A reduction in surface air temperatures, which could reduce or reverse some of the negative impacts of global warming, including floods, droughts, stronger storms, sea ice melting, land-based ice sheet melting, and sea level rise.
An increase in plant productivity.
An increase in terrestrial CO2 sink.
Beautiful red and yellow sunsets.
Unexpected benefits.

But I have identified at least 26 possible risks of stratospheric SRM:

Drought in Africa and Asia.
Perturbation of natural ecology and farmed vegetation with more diffuse radiation.
Ozone depletion.
Continued ocean acidification.
Impacts on tropospheric chemistry.
Whiter skies.
Less solar electricity generation.
Degradation of passive solar heating.
Rapid warming if stopped.
An inability to stop effects quickly.
Human error.
Unexpected consequences.
Commercial control.
Military use of the technology.
Societal disruption, with conflicts between countries.
Conflicts with current treaties, such as the UN Convention on the Prohibition of Military or Any Other Hostile Use of Environmental Modification Techniques.
Whose hand would be on the thermostat? (How could the world agree on a climate that would satisfy all?)
Effects on airplanes flying in the stratosphere.
Effects on the electrical properties of the atmosphere.
The environmental impacts of implementation.
Degradation of terrestrial optical astronomy.
Impacts on stargazing (no more Milky Way).
Impacts on satellite remote sensing.
More sunburn.
Moral hazard: The prospect of it working could reduce drive for mitigation.
Moral authority: Do we have the right to do this?
We need more research to understand the risks of SRM compared with the risks of not doing SRM so that society can make informed decisions in the future about implementation. But how should we do this research? I support indoor research, using computer models of the climate system and studying the impacts of past volcanic eruptions and of ships on clouds. But outdoor research needs strict governance to prevent dangerous pollution in the name of science. And such a governance system does not now exist.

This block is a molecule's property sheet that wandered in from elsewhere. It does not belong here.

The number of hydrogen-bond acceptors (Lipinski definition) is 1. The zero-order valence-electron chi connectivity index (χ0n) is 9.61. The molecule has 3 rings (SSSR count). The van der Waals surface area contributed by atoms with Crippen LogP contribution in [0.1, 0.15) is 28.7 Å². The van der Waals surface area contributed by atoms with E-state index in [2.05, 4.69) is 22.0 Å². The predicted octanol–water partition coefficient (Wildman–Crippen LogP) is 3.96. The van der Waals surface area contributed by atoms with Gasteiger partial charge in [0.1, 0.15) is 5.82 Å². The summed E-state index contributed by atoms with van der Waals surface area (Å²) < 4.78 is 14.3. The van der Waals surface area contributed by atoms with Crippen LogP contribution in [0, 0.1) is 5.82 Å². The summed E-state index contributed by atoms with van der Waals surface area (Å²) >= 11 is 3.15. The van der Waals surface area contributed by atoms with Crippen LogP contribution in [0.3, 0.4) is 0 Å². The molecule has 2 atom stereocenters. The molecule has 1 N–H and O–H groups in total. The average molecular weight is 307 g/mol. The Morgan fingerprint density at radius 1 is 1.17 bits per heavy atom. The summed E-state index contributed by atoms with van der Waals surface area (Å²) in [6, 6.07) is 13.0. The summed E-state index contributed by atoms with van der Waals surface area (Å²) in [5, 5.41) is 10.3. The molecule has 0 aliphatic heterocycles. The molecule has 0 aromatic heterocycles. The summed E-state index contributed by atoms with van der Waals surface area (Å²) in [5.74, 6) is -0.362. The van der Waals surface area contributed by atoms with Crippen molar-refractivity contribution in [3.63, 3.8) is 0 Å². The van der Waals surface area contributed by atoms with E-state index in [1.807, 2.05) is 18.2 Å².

posted on Jun, 26 2014 @ 04:05 PM

originally posted by: MagicWand67
Let's take a look at some other technology used in atmospheric studies.

Sprinkle enough of this stuff around and you can generate 3D maps of the environment and even track moving targets. Kinda spooky if you ask me.

lnik to post with diagram

Sweet - that would indeed give us much better INFORMATION about the atmosphere if it happened - but note that that particular chip isn't going to track anything.

and what is the link to "chemtrails" anyway? As you say - better info on the atmosphere - what's the problem or link ir issue with that??

posted on Jun, 26 2014 @ 04:22 PM
a reply to: Aloysius the Gaul

I never said there was a link to "chemtrails" and I wasn't trying to imply that it was a problem.

I was trying to show some of the developments that science has made in regards to monitoring and understanding our atmosphere.

I guess I communicated that poorly.


Sometimes it's just fun to speculate about the potential use for this technology.

Like this article below does.


The year is 2035, and Sgt. Bill Traverse and his team of commandos are performing a “sweep and clean” operation through a portion of the war-torn Mexico City. Their job is to find any hidden pockets of resistance and flush them out and back through the neutral zone or eliminate them. The drones that provide surveillance overhead cannot offer much support in the twisting alleys and passageways of the sprawling metropolis and the helmet-based HUD systems that soldiers are equipped with are useless in a city where all technical infrastructure was destroyed years ago.